During teacher appreciation week, when our class "adopted" one of the special ed teachers, I found out that she really liked peanut butter cups, and bought a pack of individually wrapped Reese's to dole out to her each day of the week, along with cards from the kids and tokens of our appreciation. As she unwrapped the final gift of the week with a crowd of children around her and found even more of the peanut butter cups at the bottom of the gift bag, Ms. Lesley exclaimed how much she loved Reese's. "They're from the Lunchables!" shouted one of the children. I had to clarify that we were not re-gifting confiscated candy from students' lunches, but that I had actually bought those peanut butter cups at the grocery store thank you very much.

At the end of the year, The Drawer still managed to have an assortment of unclaimed items--mostly candy. Below is a list of the junk food I cleaned out of The Drawer after the children had left for the summer.

-3 mini Butterfingers from Lunchables
-Bag of Doritos
-3 Airheads candies
-A lollipop
-A Fast Break candy bar


Oh, the dreaded annual filing day. It's the day over the summer when I file away all of the blank maps, reading passages, folders of math games, and poetry overheads that have somehow managed to not get put away. All year. Who has time to file these things? The filing process involves lots of little piles as I work my way through a huge stack of papers, and sort them according to subject, then take each pile over to the appropriate drawer for further sorting.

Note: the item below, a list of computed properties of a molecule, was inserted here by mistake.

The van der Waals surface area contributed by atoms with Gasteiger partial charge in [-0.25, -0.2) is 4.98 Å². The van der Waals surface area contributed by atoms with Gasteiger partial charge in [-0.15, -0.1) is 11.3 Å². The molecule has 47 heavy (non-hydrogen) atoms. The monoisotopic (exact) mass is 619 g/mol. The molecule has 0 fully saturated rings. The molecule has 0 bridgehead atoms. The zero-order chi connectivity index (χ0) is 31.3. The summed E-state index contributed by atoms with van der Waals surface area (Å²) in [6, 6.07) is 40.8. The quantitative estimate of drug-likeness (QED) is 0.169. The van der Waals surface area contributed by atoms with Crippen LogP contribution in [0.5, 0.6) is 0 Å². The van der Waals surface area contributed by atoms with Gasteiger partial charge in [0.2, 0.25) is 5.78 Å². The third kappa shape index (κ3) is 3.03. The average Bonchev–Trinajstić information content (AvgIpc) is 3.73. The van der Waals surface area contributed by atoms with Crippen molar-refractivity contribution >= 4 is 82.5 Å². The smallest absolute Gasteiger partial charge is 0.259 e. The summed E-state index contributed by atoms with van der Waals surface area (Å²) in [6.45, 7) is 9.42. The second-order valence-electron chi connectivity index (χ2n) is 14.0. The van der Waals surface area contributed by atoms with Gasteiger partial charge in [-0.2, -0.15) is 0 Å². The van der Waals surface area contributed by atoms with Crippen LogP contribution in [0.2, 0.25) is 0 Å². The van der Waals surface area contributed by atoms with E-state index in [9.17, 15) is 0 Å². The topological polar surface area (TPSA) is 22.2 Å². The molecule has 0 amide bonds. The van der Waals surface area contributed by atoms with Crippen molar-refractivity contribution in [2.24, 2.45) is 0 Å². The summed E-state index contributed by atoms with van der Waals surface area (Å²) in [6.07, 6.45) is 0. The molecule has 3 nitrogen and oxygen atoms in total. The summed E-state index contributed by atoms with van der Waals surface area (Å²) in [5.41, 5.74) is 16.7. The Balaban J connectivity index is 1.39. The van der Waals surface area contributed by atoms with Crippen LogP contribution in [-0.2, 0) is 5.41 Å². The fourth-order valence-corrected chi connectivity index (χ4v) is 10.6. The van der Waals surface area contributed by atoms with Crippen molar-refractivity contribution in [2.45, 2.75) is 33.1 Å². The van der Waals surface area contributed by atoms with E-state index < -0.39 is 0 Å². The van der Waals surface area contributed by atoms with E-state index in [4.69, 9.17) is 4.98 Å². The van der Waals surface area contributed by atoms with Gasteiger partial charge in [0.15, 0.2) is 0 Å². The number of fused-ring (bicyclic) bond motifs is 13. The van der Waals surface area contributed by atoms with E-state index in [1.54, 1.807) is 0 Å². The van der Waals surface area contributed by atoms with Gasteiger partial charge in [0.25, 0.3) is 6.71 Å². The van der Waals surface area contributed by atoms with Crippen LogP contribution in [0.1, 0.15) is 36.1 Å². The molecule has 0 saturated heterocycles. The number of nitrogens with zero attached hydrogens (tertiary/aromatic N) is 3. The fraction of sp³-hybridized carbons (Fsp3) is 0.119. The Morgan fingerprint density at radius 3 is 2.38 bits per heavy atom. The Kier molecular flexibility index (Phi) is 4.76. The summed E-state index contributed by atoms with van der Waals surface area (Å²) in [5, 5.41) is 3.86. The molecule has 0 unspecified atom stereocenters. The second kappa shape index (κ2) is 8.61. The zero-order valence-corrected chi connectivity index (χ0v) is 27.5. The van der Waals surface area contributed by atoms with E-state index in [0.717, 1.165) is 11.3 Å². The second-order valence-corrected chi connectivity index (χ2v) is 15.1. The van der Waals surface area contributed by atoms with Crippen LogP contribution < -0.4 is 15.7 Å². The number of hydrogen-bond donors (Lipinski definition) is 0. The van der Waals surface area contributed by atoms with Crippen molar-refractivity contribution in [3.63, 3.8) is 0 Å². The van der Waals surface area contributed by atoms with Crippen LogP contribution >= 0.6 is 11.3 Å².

During this process, lots of papers wind up in the recycling pile and I feel lighter with each sheet that fills the bin. It is extremely liberating to be rid of so much paper! I just threw away a few stacks of tests from February that I thought I'd get around to grading at some point, that for the next several months just made me feel guilty every time I saw them. They're definitely not getting graded now!

As I sift through the endless mounds that will shortly stop cluttering the desk and floor, I experience the school year once again, but backwards. I just passed some Back to School Night agendas, so hopefully that means I'm near the end/beginning! I've also found several notes from kids detailing various infractions that fellow classmates committed over the course of the year.

Melissa wrote:
Dylan was Jumping one side of the cobit to the overside. From: Melissa

After considering for a minute what, exactly, the "cobit," was supposed to be, and knowing that we don't have any cabinets in our classroom, I figured out that she meant that Dylan was guilty of moving around from one side of the carpet to the otherside. Phew! Good thing she informed me of that. Even if I hadn't figured it out, though, I found a second note from Keisha in reference to Melissa's note.

Melissa note is SPellEd rong carpet other side
form KeIsha


I just woke up thinking about place value. It must be summer! My dreams from the past couple of weeks have shared a rather similar configuration of location, time, and lesson plan status.

-Second grade, first day of school, incomplete
-Middle school, first day of school, incomplete
-Second grade, before the first day of school, in progress

Come on! I should be dreaming about George Clooney spreading peanut butter on a cat or something!